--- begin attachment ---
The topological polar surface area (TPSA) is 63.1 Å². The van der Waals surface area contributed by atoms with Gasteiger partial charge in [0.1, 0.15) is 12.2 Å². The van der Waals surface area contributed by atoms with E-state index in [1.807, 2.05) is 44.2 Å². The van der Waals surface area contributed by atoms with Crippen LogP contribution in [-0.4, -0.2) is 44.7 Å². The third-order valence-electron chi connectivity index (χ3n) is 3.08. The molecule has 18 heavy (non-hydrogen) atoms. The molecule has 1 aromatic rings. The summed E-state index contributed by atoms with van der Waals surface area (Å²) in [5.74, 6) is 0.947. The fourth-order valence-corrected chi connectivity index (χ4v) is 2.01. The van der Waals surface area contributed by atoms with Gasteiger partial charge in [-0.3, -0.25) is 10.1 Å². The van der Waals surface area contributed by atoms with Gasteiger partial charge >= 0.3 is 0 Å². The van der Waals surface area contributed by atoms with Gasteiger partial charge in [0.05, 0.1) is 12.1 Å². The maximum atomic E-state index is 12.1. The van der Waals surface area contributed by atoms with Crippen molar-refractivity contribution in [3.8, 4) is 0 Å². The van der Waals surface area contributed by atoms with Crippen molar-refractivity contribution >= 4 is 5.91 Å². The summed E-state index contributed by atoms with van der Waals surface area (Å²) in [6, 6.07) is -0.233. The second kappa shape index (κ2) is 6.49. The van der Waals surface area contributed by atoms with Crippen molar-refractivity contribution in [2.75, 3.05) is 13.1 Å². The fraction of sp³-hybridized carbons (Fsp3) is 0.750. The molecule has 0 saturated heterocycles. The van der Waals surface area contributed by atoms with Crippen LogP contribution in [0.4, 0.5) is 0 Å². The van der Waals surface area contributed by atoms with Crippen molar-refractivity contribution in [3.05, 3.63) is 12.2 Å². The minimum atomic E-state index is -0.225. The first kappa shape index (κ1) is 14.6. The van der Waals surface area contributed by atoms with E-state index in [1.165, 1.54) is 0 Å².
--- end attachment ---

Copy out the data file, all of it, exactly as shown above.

The topological polar surface area (TPSA) is 63.1 Å². The van der Waals surface area contributed by atoms with Gasteiger partial charge in [0.1, 0.15) is 12.2 Å². The van der Waals surface area contributed by atoms with E-state index in [1.807, 2.05) is 44.2 Å². The van der Waals surface area contributed by atoms with Crippen LogP contribution in [-0.4, -0.2) is 44.7 Å². The third-order valence-electron chi connectivity index (χ3n) is 3.08. The molecule has 18 heavy (non-hydrogen) atoms. The molecule has 1 aromatic rings. The summed E-state index contributed by atoms with van der Waals surface area (Å²) in [5.74, 6) is 0.947. The fourth-order valence-corrected chi connectivity index (χ4v) is 2.01. The van der Waals surface area contributed by atoms with Gasteiger partial charge in [-0.3, -0.25) is 10.1 Å². The van der Waals surface area contributed by atoms with Gasteiger partial charge >= 0.3 is 0 Å². The van der Waals surface area contributed by atoms with Gasteiger partial charge in [0.05, 0.1) is 12.1 Å². The maximum atomic E-state index is 12.1. The van der Waals surface area contributed by atoms with Crippen molar-refractivity contribution in [3.8, 4) is 0 Å². The van der Waals surface area contributed by atoms with Crippen molar-refractivity contribution >= 4 is 5.91 Å². The summed E-state index contributed by atoms with van der Waals surface area (Å²) in [6, 6.07) is -0.233. The second kappa shape index (κ2) is 6.49. The van der Waals surface area contributed by atoms with Crippen molar-refractivity contribution in [2.75, 3.05) is 13.1 Å². The fraction of sp³-hybridized carbons (Fsp3) is 0.750. The molecule has 0 saturated heterocycles. The van der Waals surface area contributed by atoms with Crippen LogP contribution in [0.4, 0.5) is 0 Å². The van der Waals surface area contributed by atoms with Crippen molar-refractivity contribution in [3.05, 3.63) is 12.2 Å². The minimum atomic E-state index is -0.225. The first kappa shape index (κ1) is 14.6. The van der Waals surface area contributed by atoms with E-state index in [1.165, 1.54) is 0 Å².